Helps agreed that Elsner had added to his problems by not being forthright with the Member: “It has now been determined by another discipline authority in an external discipline process that former Chief Elsner provided false information to the Member whose wife was involved in the matter. That is very serious misconduct and worthy of significant discipline. The apparent providing of false information to the Member by former Chief Elsner was something completely beyond our control,” Helps asserted. “Further, it was not part of what the OPCC had authorized Mayor Desjardins and I to pursue through the internal discipline process. Our mandate, as authorized by the OPCC, was very limited. We were authorized to deal only with the issues of whether Elsner had engaged in an inappropriate relationship with the wife of a VicPD member and whether Elsner had improperly used police social media accounts.”
Helps’ version of events differs with Lowe’s in one significant way. Lowe concluded that Helps and Desjardins knew Elsner had provided the Member with false and misleading information and they did nothing about it.
Who is a voter to believe?
Let me return to where we started, on December 4, 2015, when Helps was asked by a journalist whether an investigation had taken place. Even though one had, Helps said: “No. The [Police] Board has full confidence in our chief. He’s the best thing that’s happened to this town and Esquimalt in a long time.”
In trying to decide whether to believe Lowe or to believe Helps, it’s hard to get past the fact that the mayor lied in public to a journalist about the Elsner situation.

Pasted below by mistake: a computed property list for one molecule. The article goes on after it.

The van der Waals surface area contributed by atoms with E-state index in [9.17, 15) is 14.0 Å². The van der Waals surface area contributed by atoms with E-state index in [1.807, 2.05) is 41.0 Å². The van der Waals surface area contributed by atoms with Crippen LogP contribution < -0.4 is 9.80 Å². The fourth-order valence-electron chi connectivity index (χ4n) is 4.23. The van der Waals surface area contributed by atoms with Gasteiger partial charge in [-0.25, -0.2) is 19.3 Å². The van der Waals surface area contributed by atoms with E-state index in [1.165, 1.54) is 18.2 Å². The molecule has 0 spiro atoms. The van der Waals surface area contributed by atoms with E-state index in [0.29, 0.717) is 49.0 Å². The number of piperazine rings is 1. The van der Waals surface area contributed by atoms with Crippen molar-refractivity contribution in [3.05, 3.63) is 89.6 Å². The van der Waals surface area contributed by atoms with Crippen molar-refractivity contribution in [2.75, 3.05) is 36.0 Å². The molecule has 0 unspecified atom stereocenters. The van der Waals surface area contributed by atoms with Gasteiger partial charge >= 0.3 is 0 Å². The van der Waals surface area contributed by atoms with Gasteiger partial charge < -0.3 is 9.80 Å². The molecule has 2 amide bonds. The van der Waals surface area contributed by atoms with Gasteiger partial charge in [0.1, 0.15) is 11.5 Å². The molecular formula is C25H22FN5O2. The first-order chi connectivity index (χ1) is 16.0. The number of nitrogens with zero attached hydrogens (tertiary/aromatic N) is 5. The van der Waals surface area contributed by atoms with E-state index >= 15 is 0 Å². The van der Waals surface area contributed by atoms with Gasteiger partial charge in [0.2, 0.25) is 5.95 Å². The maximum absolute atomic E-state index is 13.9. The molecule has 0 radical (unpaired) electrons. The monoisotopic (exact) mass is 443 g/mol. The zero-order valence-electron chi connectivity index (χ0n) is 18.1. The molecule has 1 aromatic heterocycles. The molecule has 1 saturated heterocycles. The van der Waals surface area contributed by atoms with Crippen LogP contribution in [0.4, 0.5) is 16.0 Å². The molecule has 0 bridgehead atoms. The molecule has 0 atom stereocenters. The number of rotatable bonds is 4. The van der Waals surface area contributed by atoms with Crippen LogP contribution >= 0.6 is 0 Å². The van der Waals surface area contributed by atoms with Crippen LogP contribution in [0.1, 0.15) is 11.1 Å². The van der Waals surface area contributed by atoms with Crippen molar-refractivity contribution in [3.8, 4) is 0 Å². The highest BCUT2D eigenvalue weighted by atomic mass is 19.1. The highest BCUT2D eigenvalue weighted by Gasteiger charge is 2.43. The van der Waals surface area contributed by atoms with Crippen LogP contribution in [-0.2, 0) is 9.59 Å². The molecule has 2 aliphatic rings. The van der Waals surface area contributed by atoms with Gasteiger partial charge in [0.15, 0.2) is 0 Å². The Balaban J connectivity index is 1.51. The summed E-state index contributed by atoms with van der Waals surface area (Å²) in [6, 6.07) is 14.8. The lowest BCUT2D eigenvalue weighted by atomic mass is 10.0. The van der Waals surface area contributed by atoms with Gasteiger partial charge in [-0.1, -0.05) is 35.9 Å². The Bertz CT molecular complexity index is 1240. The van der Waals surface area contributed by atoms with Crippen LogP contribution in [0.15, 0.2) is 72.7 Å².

It’s evident that Helps’ and Desjardins’ intention was to protect Elsner. If we believe Lowe, then they protected Elsner even though they knew he had provided false and misleading information to the Member. Helps now describes that as “very serious misconduct and worthy of significant discipline.” She was in a position to make that judgment back in 2015. Yet she participated in a cover-up of Elsner’s misconduct anyway (other allegations about Elsner surfaced latter). Helps allowed her enthusiasm for Elsner’s fresh approach to community policing to overwhelm her responsibility as an elected official to side with the truth.
The OPCC’s public-trust investigation was completed in 2017. Legal maneuvers by Elsner (at City taxpayers’ expense) have prevented release of the report, but in April 2018 the BC Court of Appeal ruled that Lowe’s action to remove the mayors as the disciplinary authority and conduct a public-trust investigation had been a reasonable interpretation of the Police Act. Now it’s time for voters to make their ruling on the mayors’ conduct.
One of two surprising repairs needed on the new $115M Johnson Street Bridge before it even opened.